Jamie Dunning, a U.K. ornithologist, was experimenting in his lab when he accidentally discovered that puffins’ beaks emit a fluorescent glow under ultraviolet light.
“It was sort of discovered by accident,” he told the CBC. “What happened was quite impressive, really.”
Dunning had been struggling with his usual work in the lab one day and decided to shine a UV light on the carcass of a puffin that happened to be there. To his surprise, the yellow stripes that decorated the dead bird’s beak started to light up like a glow stick.
'[birds have] additional color cones in their retina that are sensitive to ultraviolet range.'
I exposed some of my specimens to UV light.
The Puffins bill was pretty cool, I wonder if it's related to signalling? #Ornithology pic.twitter.com/eZTbrmi0y5
— Jamie (@JamieDunning) February 8, 2018
While this kind of display isn’t visible to the naked human eye — we can only see a limited degree of the UV spectrum — it may be somewhat visible to birds.
“We’ve known for a while certain birds can see a different degree of the UV spectrum [than humans],” said Dunning. “They can see colours that we can’t comprehend.”
While Dunning couldn’t definitively say how or why the bird’s bill glows, he’s convinced it serves some important purpose.
“Almost certainly it’s attractive to the birds. They must be able to see it — that’s the only reason it would exist.”
This trippy revelation has redirected Dunning’s studies somewhat. He’s now examining live puffins to ensure that the glow wasn’t simply a side effect of decomposition and is working to figure out what the purpose of the glow might be.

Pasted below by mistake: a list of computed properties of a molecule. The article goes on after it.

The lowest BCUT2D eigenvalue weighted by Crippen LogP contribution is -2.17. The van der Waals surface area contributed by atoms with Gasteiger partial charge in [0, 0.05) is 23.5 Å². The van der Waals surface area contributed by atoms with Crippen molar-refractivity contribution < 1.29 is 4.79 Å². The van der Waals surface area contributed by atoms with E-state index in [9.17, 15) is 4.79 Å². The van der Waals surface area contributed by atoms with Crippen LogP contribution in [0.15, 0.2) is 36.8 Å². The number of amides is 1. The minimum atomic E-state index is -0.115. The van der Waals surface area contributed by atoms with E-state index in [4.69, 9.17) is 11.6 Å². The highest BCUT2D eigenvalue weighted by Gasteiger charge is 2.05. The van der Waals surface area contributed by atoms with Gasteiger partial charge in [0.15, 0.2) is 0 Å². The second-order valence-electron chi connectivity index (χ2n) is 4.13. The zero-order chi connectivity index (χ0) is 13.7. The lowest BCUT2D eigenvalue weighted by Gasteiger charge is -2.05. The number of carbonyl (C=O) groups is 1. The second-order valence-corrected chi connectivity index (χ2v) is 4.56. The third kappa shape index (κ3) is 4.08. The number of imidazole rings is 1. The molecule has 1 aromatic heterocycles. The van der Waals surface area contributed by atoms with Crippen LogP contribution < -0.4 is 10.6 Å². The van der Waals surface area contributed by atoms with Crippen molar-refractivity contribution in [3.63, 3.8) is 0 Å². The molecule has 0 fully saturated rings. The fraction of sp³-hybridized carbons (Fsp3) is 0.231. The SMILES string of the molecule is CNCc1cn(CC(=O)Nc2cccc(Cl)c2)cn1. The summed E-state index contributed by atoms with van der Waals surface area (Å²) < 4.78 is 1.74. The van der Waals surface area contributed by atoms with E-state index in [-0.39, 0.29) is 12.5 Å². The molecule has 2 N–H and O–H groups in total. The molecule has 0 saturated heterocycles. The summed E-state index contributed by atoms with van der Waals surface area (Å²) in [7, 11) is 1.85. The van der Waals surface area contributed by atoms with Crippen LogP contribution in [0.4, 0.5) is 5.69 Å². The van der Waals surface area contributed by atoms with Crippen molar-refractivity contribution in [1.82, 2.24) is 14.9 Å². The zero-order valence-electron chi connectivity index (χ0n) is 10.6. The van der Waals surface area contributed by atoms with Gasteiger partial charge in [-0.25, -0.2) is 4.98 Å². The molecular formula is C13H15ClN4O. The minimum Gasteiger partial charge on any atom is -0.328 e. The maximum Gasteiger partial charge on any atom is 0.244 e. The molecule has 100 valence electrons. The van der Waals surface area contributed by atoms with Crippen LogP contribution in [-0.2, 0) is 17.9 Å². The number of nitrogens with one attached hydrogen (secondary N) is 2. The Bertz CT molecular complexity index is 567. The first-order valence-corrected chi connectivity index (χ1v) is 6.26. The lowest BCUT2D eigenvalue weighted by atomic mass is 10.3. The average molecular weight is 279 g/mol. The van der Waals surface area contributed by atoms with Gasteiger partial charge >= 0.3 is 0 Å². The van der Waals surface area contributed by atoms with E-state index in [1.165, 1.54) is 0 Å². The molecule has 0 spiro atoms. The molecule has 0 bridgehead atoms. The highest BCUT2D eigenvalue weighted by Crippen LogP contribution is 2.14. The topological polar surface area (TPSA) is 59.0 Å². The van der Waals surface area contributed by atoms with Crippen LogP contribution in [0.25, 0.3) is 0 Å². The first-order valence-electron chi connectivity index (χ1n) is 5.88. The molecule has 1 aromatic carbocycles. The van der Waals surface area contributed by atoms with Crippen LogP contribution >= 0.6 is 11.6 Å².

However, he and his colleagues can’t just go around shining UV lights in the poor birds’ faces. First, they must ensure the puffins are wearing the right protective gear: custom sunglasses.
To study the ultraviolet properties of the puffins bill, we have had to design something to protect their eyes from the light.
These are our prototype auk 'sunglasses', designed at @designdotgold. #ornithology pic.twitter.com/LMCvdl3sv3
— Jamie (@JamieDunning) March 29, 2018
“We’ve actually had some printed in the shape of aviators, just for the fun of it,” Dunning said.
Dunning is collaborating with scientists at the University of New Brunswick to publish a paper about the florescent beaks in the near future. Right now, however, he’s busy studying the sunglasses-wearing birds in the wild.